For centuries, women have cut, coloured and styled their hair to change their appearance and express their personality. This history charts the changing fashions in the art of hairdressing from ancient Egypt to the present. Including over 1,000 illustrations and photographs, it celebrates the elaborate arrangements of the Romans, the bejewelled coiffures of the Renaissance, the bobs of the 1920s and the sophisticated cuts of today's leading stylists such as Anthony Mascolo, who provides the foreword.
The End of the Debutantes
Until 1958 the daughters of Britain's aristocracy would curtsey to the Queen, a rite of passage that formed the highlight of a season of society parties in an elaborate, strictly controlled mating game. Part memoir, part social history, this book interviews the surviving debutantes to show how this arcane, archaic ritual was finally swept away, opening up their lives in new and unexpected directions.
The People Behind the Power
Steeped in authoritarianism, secrecy and corruption, Russia continues to baffle and frustrate the West. Why is it the way it is? Traversing this vast country from the violent Caucasus to Arctic Siberia, journalist Gregory Feifer interviews hundreds of people, from oligarchs to beggars on Moscow's streets, about everything from sex and vodka to Russia's relations with the world. What emerges is a picture of a society bursting with vitality under a tradition-bound leadership often on the verge of collapse. Slightly off-mint and felt-tip mark on lower trimmed edge.
Behind the Counter
Shop Lives from Market Stall to Supermarket
Pamela Horn tells the story of the people who worked in the retail trade from the beginning of the 18th century to the 1960s, a period which saw growing urbanization and more and more people dependent on shops. Using diaries and memoirs, the study investigates working life in corner shops, 'high class' grocers, co-operative stores, drapers' shops and department stores, offering a lively insight into social change and working conditions, and into our changing relationship with shops and shopping.
The Monster Evil
Policing and Violence in Victorian Liverpool
Victorian Liverpool was an international port and the second city of the British Empire; it also had a notorious reputation as being a place of violence and crime. Archer explores the historical basis of that reputation; how the city was policed; and the reality of crime - as committed by men, women or juveniles - in Liverpool between 1850 and 1900.
Voices from the Dark Years
The Truth About Occupied France 1940–1945
Active collaborators and resisters were equally small minorities of the French population during les années sombres – the dark years of the Second World War; most people simply did what they needed to to survive. Based on interviews and previously unpublished accounts, this book looks beyond the traditional narrative of a defiant nation to reveal stories of compliance and partnership with the new regime as well as resilience in the face of extreme hardship.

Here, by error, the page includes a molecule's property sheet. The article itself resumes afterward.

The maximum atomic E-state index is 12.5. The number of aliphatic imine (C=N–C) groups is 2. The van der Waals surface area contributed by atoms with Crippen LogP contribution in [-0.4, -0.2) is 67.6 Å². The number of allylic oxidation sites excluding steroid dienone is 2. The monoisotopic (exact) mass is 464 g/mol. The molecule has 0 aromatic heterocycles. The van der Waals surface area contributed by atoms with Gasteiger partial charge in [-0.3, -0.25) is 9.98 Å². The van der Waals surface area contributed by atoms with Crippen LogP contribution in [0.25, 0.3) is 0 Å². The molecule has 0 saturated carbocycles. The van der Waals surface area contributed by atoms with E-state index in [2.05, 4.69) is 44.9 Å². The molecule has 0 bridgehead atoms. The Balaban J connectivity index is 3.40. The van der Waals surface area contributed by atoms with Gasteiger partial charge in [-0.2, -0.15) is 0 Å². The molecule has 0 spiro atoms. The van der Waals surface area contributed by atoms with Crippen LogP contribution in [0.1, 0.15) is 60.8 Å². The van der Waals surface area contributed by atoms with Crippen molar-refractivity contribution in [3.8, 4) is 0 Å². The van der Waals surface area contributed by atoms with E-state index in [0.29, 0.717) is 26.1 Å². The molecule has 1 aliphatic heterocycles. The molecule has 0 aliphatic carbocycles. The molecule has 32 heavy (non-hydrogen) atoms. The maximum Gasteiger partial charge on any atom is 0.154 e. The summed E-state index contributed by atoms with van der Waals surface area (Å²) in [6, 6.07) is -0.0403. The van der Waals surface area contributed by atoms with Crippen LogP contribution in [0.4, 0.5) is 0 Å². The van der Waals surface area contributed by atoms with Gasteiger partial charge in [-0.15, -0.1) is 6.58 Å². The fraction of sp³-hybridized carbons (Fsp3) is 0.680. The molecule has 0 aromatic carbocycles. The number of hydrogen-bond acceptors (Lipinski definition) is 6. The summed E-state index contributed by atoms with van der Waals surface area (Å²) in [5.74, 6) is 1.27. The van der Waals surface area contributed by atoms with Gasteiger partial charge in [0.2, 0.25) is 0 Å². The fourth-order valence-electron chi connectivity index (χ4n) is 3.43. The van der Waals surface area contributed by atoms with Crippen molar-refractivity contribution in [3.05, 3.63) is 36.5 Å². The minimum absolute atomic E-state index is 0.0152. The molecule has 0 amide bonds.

Shakespeare's Pub: A Barstool History of London
as Seen Through the Windows of Its Oldest Pub - The George Inn
The George Inn in Southwark can trace its history back to the 16th century, and possibly hundreds of years earlier under another name. Standing on a key thoroughfare near London Bridge, the pub has seen the comings and goings of pilgrims, clerks, sailors and coachmen, as well as Shakespeare and Dickens. This well-researched and very readable 'biography' of The George comes from a three times winner of Beer Writer of the Year. Previously in Postscript as Shakespeare's Local.
Everyday Life in Tudor London
Stephen Porter describes the practicalities and personalities of Tudor London; from 1485, when the victorious Henry Tudor arrived after Bosworth with an army so unruly, the Mayor proclaimed a curfew, to 1600, by which time overcrowding and congestion in the city streets had led to parking restrictions. With a wealth of detail, Porter evokes a bustling trading city, the hub of England's political and cultural life, and home to royalty, rogues, churchmen, tradespeople and, by all accounts, beautiful women.
The Great Plague
The Story of London's Most Deadly Year
Between the death of Goodwoman Phillips in Saint Giles-in-the-Fields on Christmas Eve 1664 and January 1666, the Great Plague killed almost 100,000 people in and around London. In this engrossing study, historian A Lloyd Moote and microbiologist Dorothy C Moote describe the progress of the epidemic and investigate how people lived through the catastrophe, how they decided whether to leave or stay in the city, and what resources they drew on to survive amid so much death and disorder.
A Country Miscellany
Gleaned from the pages of Country Life magazine, from 1889 to around 1950, this is a selection of articles and readers’ letters, with their original illustrations, discussing rural customs, history and curiosities. It includes tales of horse fairs and mummers, cheese-rolling and smuggling silk, the Cerne Abbas giant and Stonehenge, and practical aspects of country living such as hedging and ditching, dry-stone-walling and ‘the plough in wartime’.
A Country Miscellany for the Discerning
Being a gentleman takes more than dressing the part. Knowing which horse to back in the 3.15 at Sandringham, or what gun to take for an elephant or a duck, is also de rigueur. With wit and charm, these pages cover every aspect of adventure, manners and sporting excellence to which a true gent should aspire.
Letters to the Editor
A Miscellany from the Pages of Country Life
Few subjects arouse such strong feelings as the rituals of rural England, so it is no surprise that the letters pages of Country Life are a treasure trove of eccentric pursuits, well-meaning advice and splenetic outrage. Variety is to the fore in this collection, with topics as diverse as lizards as pets, whether dogs see ghosts, and shooting burglars.
Britain's Great War Experience
Life at Home and Abroad 1914–1918
Beyond the horrors of the Western Front, the First World War sent Britons to the far corners of the globe and affected all aspects of life on the home front. This portfolio of contemporary photographs, documents, letters and ephemera (first published as The Worst Ordeal in 1994) takes the broadest view of the conflict – from the experiences of soldiers, sailors and airmen and their families to dealing with strikes, volunteer work, rationing, conscientious objectors and the Irish rebellion at home.
A Photographic History